RV Park’s Duneland Could Get Federal Protection
About 50 acres of coastal dunes at the Lawson’s Landing campground at Dillon Beach along the California coast could become protected wetlands as the result of a $1 million federal grant.
The National Coastal Wetlands Protection Grant is part of an overall effort by federal and state agencies and local environmental organizations to turn about 400 acres of the Dillon Beach property into a conservation area – while allowing the popular campground to continue operations, according to the Marin Independent-Journal.
“We have over 900 acres, and we’ve taken 400 of the most unique and sensitive acres in the south ranch and made it available for conservation easements,” said co-owner Michael Lawson. “We’re still a public recreational area. We want to be a mechanism for change and improvement in the natural environment out here.”
The federal grant would allow the California Coastal Conservancy, a state agency, and the nonprofit Trust for Public Land to purchase a conservation easement from the campground. Supporters say that preserve would protect the habitat of more than 14 rare, threatened and endangered species, including the California red-legged frog, from development – a move they say is vital even though the coastal lands would be impossible to develop.
“Buying a conservation easement includes some legal protections, such as a guarantee of public access and habitat management,” said Joel Gerwein, a project manager for the Coastal Conservancy. “Even if the owner was forced to sell, the buyer couldn’t put up mansions in the uplands, close off public access or let the habitat degrade. And getting that protection in place is the first step toward enhancing and restoring the habitat that’s out there. No one is going to put resources toward a restoration project until the property is protected in perpetuity.”
Yet the federal grant money will remain in limbo until the state provides $500,000 in matching funds.
“Unfortunately, our source of funding for that has been frozen for over a year now,” said Coastal Conservancy spokesman Dick Wayman. “In the meantime, we have a lot of work to do on the easement.”
That work includes setting the boundaries of the easement and settling other details, such as how to provide public access to the preserve and whether livestock grazing would be allowed inside the conservation area.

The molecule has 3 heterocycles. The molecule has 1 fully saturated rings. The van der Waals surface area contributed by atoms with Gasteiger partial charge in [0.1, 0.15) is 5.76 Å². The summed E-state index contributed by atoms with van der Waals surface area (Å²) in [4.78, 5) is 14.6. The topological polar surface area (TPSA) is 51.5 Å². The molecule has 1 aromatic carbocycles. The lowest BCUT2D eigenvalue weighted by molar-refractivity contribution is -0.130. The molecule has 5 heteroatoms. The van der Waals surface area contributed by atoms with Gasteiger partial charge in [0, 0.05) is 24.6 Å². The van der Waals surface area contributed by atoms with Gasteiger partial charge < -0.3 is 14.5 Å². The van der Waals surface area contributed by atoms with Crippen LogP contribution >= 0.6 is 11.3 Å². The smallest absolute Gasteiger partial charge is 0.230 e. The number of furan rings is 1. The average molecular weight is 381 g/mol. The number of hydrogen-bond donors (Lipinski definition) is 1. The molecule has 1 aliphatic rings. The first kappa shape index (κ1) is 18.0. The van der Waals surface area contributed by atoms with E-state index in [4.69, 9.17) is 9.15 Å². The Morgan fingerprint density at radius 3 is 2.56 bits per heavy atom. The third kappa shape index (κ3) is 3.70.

Supporters of the project hope that the federal grant area would become part of a much larger preserve that will include a 203-acre conservation easement provided by Caltrans as part of a road-widening project.
A West Marin fixture for more than 90 years, the 960-acre Lawson’s Landing campground won the support of county supervisors for a 2008 plan to cut its 1,233 campsites by half while protecting many of its most sensitive coastal areas. But several local environmental organizations, including the Sierra Club and the Environmental Action Committee of West Marin, cried foul at a provision that would allow camping in “buffer” areas near wetlands for five years.
The Environmental Action Committee has raised its objections with the state Coastal Commission, which is expected to make a final decision about the Lawson’s plan this spring.
“We were only asking for Lawson’s to comply with state law, and we hope the Coastal Commission will uphold that,” said Executive Director Fred Smith. “I think in some ways what the (proposed conservation) easement does is make it easier for them to comply with many of our concerns. It provides a great means of helping the Lawsons protect a lot of really key habitat as part of their master planning process.”
Both the campground’s owners and the environmental groups working to create the preserve say they’re committed to removing invasive European beach grass, planted decades ago to keep the area’s sand dunes in one place. Doing so, however, is likely to prove a test of the ability of the campground and the nature preserve to exist side by side.
“The beach grass was originally put there to stabilize the sand dunes – and certain people aren’t going to enjoy camping there if there’s sand blowing over them all of the time,” Gerwein said. “But that doesn’t mean there couldn’t be a part of the site where sand was allowed to move freely, maybe somewhat further away from the camping area.
“I think this shows it’s possible for coastal access to be compatible with resource protection,” Gerwein said.